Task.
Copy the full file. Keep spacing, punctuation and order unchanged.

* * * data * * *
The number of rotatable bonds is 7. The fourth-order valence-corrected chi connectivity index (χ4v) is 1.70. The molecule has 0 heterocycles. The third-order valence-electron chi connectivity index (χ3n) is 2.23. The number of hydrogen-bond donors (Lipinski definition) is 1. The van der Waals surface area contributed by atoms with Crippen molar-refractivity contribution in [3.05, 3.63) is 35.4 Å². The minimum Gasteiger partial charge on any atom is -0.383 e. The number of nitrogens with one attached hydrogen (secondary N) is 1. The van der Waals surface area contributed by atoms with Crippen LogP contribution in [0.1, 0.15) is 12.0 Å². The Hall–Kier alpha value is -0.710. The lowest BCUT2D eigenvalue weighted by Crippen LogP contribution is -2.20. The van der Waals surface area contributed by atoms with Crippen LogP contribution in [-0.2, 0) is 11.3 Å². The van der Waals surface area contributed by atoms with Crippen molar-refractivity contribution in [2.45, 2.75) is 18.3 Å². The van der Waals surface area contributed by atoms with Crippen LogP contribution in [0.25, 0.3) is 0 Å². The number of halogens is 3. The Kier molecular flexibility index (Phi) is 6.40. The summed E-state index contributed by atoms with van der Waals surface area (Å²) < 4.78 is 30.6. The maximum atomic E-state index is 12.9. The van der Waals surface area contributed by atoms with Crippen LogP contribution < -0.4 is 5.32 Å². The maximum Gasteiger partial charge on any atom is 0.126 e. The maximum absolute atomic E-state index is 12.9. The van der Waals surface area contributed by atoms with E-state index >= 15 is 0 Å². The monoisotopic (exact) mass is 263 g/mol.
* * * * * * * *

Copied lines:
The number of rotatable bonds is 7. The fourth-order valence-corrected chi connectivity index (χ4v) is 1.70. The molecule has 0 heterocycles. The third-order valence-electron chi connectivity index (χ3n) is 2.23. The number of hydrogen-bond donors (Lipinski definition) is 1. The van der Waals surface area contributed by atoms with Crippen molar-refractivity contribution in [3.05, 3.63) is 35.4 Å². The minimum Gasteiger partial charge on any atom is -0.383 e. The number of nitrogens with one attached hydrogen (secondary N) is 1. The van der Waals surface area contributed by atoms with Crippen LogP contribution in [0.1, 0.15) is 12.0 Å². The Hall–Kier alpha value is -0.710. The lowest BCUT2D eigenvalue weighted by Crippen LogP contribution is -2.20. The van der Waals surface area contributed by atoms with Crippen LogP contribution in [-0.2, 0) is 11.3 Å². The van der Waals surface area contributed by atoms with Crippen molar-refractivity contribution in [2.45, 2.75) is 18.3 Å². The van der Waals surface area contributed by atoms with Crippen LogP contribution in [0.25, 0.3) is 0 Å². The number of halogens is 3. The Kier molecular flexibility index (Phi) is 6.40. The summed E-state index contributed by atoms with van der Waals surface area (Å²) < 4.78 is 30.6. The maximum atomic E-state index is 12.9. The van der Waals surface area contributed by atoms with Crippen LogP contribution < -0.4 is 5.32 Å². The maximum Gasteiger partial charge on any atom is 0.126 e. The maximum absolute atomic E-state index is 12.9. The van der Waals surface area contributed by atoms with E-state index >= 15 is 0 Å². The monoisotopic (exact) mass is 263 g/mol.